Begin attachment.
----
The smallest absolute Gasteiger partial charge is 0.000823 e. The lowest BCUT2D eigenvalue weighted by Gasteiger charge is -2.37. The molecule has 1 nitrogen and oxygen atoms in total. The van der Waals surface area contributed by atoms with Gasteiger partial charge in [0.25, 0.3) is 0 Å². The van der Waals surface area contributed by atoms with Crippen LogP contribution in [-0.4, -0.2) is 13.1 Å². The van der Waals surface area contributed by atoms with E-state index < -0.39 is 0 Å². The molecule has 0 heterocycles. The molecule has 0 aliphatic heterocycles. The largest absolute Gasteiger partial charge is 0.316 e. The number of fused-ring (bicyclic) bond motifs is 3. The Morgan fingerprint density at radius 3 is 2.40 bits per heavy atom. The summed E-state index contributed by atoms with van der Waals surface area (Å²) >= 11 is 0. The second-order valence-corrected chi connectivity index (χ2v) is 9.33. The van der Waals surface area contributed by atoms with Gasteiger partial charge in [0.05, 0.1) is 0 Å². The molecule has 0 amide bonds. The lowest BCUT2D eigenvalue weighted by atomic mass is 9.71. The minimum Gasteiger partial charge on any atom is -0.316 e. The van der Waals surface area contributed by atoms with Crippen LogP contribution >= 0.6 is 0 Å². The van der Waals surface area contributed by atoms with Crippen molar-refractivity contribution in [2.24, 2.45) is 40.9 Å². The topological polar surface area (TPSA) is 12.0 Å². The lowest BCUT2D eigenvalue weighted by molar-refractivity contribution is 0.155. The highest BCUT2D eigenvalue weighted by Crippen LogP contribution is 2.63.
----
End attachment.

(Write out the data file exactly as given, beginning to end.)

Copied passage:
The smallest absolute Gasteiger partial charge is 0.000823 e. The lowest BCUT2D eigenvalue weighted by Gasteiger charge is -2.37. The molecule has 1 nitrogen and oxygen atoms in total. The van der Waals surface area contributed by atoms with Gasteiger partial charge in [0.25, 0.3) is 0 Å². The van der Waals surface area contributed by atoms with Crippen LogP contribution in [-0.4, -0.2) is 13.1 Å². The van der Waals surface area contributed by atoms with E-state index < -0.39 is 0 Å². The molecule has 0 heterocycles. The molecule has 0 aliphatic heterocycles. The largest absolute Gasteiger partial charge is 0.316 e. The number of fused-ring (bicyclic) bond motifs is 3. The Morgan fingerprint density at radius 3 is 2.40 bits per heavy atom. The summed E-state index contributed by atoms with van der Waals surface area (Å²) >= 11 is 0. The second-order valence-corrected chi connectivity index (χ2v) is 9.33. The van der Waals surface area contributed by atoms with Gasteiger partial charge in [0.05, 0.1) is 0 Å². The molecule has 0 amide bonds. The lowest BCUT2D eigenvalue weighted by atomic mass is 9.71. The minimum Gasteiger partial charge on any atom is -0.316 e. The van der Waals surface area contributed by atoms with Crippen LogP contribution >= 0.6 is 0 Å². The van der Waals surface area contributed by atoms with Crippen molar-refractivity contribution in [2.24, 2.45) is 40.9 Å². The topological polar surface area (TPSA) is 12.0 Å². The lowest BCUT2D eigenvalue weighted by molar-refractivity contribution is 0.155. The highest BCUT2D eigenvalue weighted by Crippen LogP contribution is 2.63.